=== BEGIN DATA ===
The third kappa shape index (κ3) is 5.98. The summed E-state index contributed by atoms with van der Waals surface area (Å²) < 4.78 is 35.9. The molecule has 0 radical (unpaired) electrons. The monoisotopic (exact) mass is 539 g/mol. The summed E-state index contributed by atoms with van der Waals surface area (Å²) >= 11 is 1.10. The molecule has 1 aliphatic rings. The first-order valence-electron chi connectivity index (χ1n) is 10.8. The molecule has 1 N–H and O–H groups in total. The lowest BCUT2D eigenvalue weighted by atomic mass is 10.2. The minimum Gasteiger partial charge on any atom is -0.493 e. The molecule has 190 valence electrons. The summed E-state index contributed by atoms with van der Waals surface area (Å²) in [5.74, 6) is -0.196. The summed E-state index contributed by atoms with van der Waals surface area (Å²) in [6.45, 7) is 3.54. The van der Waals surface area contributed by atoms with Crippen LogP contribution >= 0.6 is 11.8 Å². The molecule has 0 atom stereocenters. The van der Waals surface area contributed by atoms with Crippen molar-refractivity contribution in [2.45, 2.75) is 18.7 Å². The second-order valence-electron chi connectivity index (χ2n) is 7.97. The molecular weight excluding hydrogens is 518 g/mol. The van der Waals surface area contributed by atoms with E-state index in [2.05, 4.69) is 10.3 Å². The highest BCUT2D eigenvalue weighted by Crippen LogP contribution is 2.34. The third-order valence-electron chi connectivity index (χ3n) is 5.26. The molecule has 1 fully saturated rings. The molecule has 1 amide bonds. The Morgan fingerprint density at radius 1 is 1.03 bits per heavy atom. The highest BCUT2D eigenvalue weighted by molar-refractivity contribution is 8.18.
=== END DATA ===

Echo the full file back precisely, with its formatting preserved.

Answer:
The third kappa shape index (κ3) is 5.98. The summed E-state index contributed by atoms with van der Waals surface area (Å²) < 4.78 is 35.9. The molecule has 0 radical (unpaired) electrons. The monoisotopic (exact) mass is 539 g/mol. The summed E-state index contributed by atoms with van der Waals surface area (Å²) >= 11 is 1.10. The molecule has 1 aliphatic rings. The first-order valence-electron chi connectivity index (χ1n) is 10.8. The molecule has 1 N–H and O–H groups in total. The lowest BCUT2D eigenvalue weighted by atomic mass is 10.2. The minimum Gasteiger partial charge on any atom is -0.493 e. The molecule has 190 valence electrons. The summed E-state index contributed by atoms with van der Waals surface area (Å²) in [5.74, 6) is -0.196. The summed E-state index contributed by atoms with van der Waals surface area (Å²) in [6.45, 7) is 3.54. The van der Waals surface area contributed by atoms with Crippen LogP contribution >= 0.6 is 11.8 Å². The molecule has 0 atom stereocenters. The van der Waals surface area contributed by atoms with Crippen molar-refractivity contribution in [2.45, 2.75) is 18.7 Å². The second-order valence-electron chi connectivity index (χ2n) is 7.97. The molecular weight excluding hydrogens is 518 g/mol. The van der Waals surface area contributed by atoms with E-state index in [2.05, 4.69) is 10.3 Å². The highest BCUT2D eigenvalue weighted by Crippen LogP contribution is 2.34. The third-order valence-electron chi connectivity index (χ3n) is 5.26. The molecule has 1 fully saturated rings. The molecule has 1 amide bonds. The Morgan fingerprint density at radius 1 is 1.03 bits per heavy atom. The highest BCUT2D eigenvalue weighted by molar-refractivity contribution is 8.18.